Donald Cerrone and Cub Swanson both fought at UFC Fight Night 151 this weekend, with vastly different results. Whereas Cub dropped his fourth in a row against Shane Burgos, Cerrone turned back young Al Iaquinta in a fight that saved the card. Both men are in their mid 30’s, are ex-WEC standouts and have enjoyed fruitful careers in the UFC. So why the huge difference in fortunes?
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Why is Donald Cerrone able to entertain title shots or super fights while Cub Swanson struggles to find a place in the roster?
You may have heard this from a fight pundit or an honest ex, but size really does matter.
At 6-foot, Cerrone dwarfed his opponents in the WEC. In fact, Nate Diaz is the only fighter who matched his height in his entire lightweight career. With the departure of Michael Chiesa to welterweight, Cerrone and Diaz are actually the tallest lightweights in the UFC! So even when his athleticism and speed waned with age, Cerrone could count on a size advantage. His signature intercepting knee and switch kicks that define his late career wouldn’t be possible without this size advantage. When he decided to fight smarter, his limbs gave him the space he needed.
Contrast that to Killer Cub, who stands 5-foot-7. Even after the UFC officially absorbed the WEC divisions, featherweights took a bit of time getting off the ground. In that “take off” period, Cub put together a couple incredible streaks to earn a place in fans’ hearts. But as the featherweight ranks swelled, Cub found himself going from average-sized to pretty small. Shane Burgos and Renato Moicano towered over him while Brian Ortega looked a weight class above him.
Aging in the fight game is already brutal, but combine it with a size disadvantage and it may be insurmountable.
Rather than god-given concussive power, Cub produces knockouts with typhoon-esque torquing of his body. Swaying low, to the side or off a kick, he’ll swing with vicious haymakers from odd angles. Combination striking and timing let him land these blows with shocking accuracy for highlight reel finishes. Who can forget him coming back against Denis Siver, weaving side to side while landing huge hooks that put the Russo-German on his back.
Spectacular? Yes. Sustainable throughout a career? No.
Naturally, heavy-handed fighters can keep their power through the twilight of their careers. But Cub’s power came from his flexibility and explosive athleticism, both of which Father Time beats with a leather belt. Watching Cub as recently as his fight against Jeremy Stephens and now, the difference is noticeable. He’s just not fast enough of limber enough to send jaws into the cheap seats, especially when the opposition is getting bigger.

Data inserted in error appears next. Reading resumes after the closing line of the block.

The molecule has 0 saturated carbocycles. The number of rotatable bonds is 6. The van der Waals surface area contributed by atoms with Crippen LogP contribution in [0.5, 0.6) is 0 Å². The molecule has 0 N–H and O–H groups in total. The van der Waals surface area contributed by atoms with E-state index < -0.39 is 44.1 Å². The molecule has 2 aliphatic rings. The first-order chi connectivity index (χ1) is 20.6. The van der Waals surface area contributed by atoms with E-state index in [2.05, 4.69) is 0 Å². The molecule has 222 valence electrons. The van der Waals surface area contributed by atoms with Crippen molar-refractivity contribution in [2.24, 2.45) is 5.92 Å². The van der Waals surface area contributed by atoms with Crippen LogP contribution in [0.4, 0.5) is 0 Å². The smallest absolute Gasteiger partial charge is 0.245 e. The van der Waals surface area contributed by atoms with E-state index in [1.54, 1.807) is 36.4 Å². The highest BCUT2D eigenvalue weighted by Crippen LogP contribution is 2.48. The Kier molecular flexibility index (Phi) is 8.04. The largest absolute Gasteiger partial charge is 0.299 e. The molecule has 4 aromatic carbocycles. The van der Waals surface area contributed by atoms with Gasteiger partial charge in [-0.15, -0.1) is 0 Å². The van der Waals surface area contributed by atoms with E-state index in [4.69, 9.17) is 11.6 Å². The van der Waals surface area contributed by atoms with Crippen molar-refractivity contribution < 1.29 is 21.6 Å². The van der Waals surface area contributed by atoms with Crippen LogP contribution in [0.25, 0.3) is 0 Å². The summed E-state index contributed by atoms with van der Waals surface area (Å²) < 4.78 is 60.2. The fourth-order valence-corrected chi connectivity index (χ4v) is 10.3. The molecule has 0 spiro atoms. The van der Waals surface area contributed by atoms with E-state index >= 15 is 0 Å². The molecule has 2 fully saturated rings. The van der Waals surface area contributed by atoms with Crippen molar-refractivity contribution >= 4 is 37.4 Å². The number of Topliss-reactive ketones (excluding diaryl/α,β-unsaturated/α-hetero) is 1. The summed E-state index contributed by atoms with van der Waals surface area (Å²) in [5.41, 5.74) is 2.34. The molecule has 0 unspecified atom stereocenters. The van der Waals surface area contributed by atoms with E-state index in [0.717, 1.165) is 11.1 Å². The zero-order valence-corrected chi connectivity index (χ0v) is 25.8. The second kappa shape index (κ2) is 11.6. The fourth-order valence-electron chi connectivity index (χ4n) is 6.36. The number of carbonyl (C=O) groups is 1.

Cerrone never had to worry about this; his power came from the acceleration of his long limbs. Even his head kicks are less about the raw power of a roundhouse and more about deception and hitting the “sweet spot” on the end of his shin.
Despite 17 submission victories, Cerrone is actually a middling grappler. Mirroring the Diaz brothers, his offensive wrestling leaves a lot to be desired. If Cerrone takes you down, you were probably a bad wrestler. Plus, he can’t submit dominant wrestlers off his back.
But Cerrone has enough skills around his weakness to compensate. His leg kicks and intercepting knees wind opponents, making wrestling a more draining feat than it already is. And while he can be taken down, Cerrone has only suffered one submission loss. So even on his back, he knows he can make it to the end of the round.
Cub, meanwhile, has most of Cerrone’s grappling weaknesses but none of the strengths. Even Siver, prior to being knocked out, was able to bully and keep Cub down. And with all due respect to Siver, he is no wrestler. Plus he’s very vulnerable to chokes when does get grounded. Cerrone being taken down is a wasted round, but Cub being taken down may spell the end of the fight.
And when the fighters are getting larger and Cub’s getting slower, his grappling weaknesses are amplified.
It’s difficult to watch two fighters who cut their teeth together in the underappreciated WEC have such differing fortunes. Time has eroded both of their athleticism, yet Cerrone stays buoyed partially due to genetic gifts. It’s just another testament to how unfair and unforgiving the fight game can be.
A fight is like wood carving; multifaceted, beautiful and it'll leave you hurting if you get thrown into one. I have puns like perforated edges: tear-able.